Katy Balls

Cummings throws a spanner in the Brexit works

Cummings throws a spanner in the Brexit works
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Is Dominic Cummings about to derail the government's plans for a new Northern Ireland protocol? That's the concern inside government as Boris Johnson's former adviser shows that he still has the ability to change the political weather from afar. On Tuesday night, there was renewed hope that a solution could be found between the UK and EU on the Northern Ireland protocol. David Frost's speech in Lisbon was less confrontational than expected and had received cautious praise from diplomats for its more constructive passages. However, as the European Commission prepares to present its proposals for easing the current checks on businesses trading across the Irish Sea, a spanner has been thrown in the works in the form of Cummings. 

Johnson's former aide has suggested that the government always planned to 'ditch' the protocol. Cummings says that the priority was to deliver Brexit with the 'best option' available at the time and then later 'ditch' the bits that they didn't like once the government was in a more stable position. He says his claims do not amount to saying that Boris Johnson was lying when it came to the protocol. He says the Prime Minister can't have been lying as 'he never had a scoobydoo what the deal he signed meant'.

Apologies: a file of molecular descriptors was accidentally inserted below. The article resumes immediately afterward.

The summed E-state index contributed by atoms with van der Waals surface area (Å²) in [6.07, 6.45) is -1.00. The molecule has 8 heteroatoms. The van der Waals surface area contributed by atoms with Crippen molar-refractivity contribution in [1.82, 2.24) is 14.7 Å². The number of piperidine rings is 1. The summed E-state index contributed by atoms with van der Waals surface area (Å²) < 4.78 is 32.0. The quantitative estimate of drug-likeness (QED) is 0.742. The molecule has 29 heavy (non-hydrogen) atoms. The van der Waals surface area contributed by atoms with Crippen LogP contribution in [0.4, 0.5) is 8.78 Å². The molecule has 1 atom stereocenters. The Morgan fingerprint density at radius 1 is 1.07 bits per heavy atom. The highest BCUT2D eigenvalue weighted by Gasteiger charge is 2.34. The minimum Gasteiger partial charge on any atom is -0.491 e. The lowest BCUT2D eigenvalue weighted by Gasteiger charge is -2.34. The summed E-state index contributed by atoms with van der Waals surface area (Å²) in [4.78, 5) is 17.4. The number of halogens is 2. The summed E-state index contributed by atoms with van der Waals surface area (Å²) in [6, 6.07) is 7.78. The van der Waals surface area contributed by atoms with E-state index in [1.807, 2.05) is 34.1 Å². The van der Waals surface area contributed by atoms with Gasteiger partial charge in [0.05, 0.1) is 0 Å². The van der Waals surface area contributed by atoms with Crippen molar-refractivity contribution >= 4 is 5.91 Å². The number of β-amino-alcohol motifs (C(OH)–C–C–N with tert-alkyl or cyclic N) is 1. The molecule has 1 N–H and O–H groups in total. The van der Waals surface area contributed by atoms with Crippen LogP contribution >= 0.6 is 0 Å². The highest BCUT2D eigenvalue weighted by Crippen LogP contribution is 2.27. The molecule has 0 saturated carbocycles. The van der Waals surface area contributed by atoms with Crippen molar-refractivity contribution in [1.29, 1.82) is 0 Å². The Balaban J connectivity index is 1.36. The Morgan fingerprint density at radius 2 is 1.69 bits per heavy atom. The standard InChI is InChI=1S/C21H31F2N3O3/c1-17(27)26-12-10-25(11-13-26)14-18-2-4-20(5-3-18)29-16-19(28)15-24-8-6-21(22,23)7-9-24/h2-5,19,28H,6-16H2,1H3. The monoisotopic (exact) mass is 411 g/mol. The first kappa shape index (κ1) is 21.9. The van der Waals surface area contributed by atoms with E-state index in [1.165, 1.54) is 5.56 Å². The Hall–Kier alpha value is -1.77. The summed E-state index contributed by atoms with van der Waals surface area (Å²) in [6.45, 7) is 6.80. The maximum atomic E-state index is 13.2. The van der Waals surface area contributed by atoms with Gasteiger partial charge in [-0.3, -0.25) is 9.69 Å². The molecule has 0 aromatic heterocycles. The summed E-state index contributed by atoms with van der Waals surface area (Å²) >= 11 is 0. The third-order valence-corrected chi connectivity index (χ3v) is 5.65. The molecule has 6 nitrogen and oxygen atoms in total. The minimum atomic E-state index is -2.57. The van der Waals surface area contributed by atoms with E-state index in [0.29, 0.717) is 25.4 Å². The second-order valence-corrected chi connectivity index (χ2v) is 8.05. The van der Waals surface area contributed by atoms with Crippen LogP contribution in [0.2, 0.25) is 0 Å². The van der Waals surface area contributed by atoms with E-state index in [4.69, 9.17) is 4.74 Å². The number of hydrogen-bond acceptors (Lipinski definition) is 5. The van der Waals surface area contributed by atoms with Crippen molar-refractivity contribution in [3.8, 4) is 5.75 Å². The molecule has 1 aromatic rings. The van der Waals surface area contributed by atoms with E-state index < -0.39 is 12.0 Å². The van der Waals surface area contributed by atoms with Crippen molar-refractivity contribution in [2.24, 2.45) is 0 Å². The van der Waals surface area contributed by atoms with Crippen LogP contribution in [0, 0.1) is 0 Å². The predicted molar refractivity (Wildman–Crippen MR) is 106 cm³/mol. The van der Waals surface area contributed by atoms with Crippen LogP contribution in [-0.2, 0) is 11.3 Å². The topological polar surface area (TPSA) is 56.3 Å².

To say those claims have landed badly with the EU would be an understatement. Former taoiseach Leo Varadkar, who was instrumental in negotiating the protocol with Johnson at a countryside retreat, has said that if the UK government acted in bad faith, they could not be trusted on future agreements either. Unsurprisingly the comments are viewed as very unhelpful inside government. The issue ministers face is that they are trying to broker a new agreement with the EU — including renegotiating the role of the ECJ — anything which suggests the UK side cannot be trusted makes that task all the harder.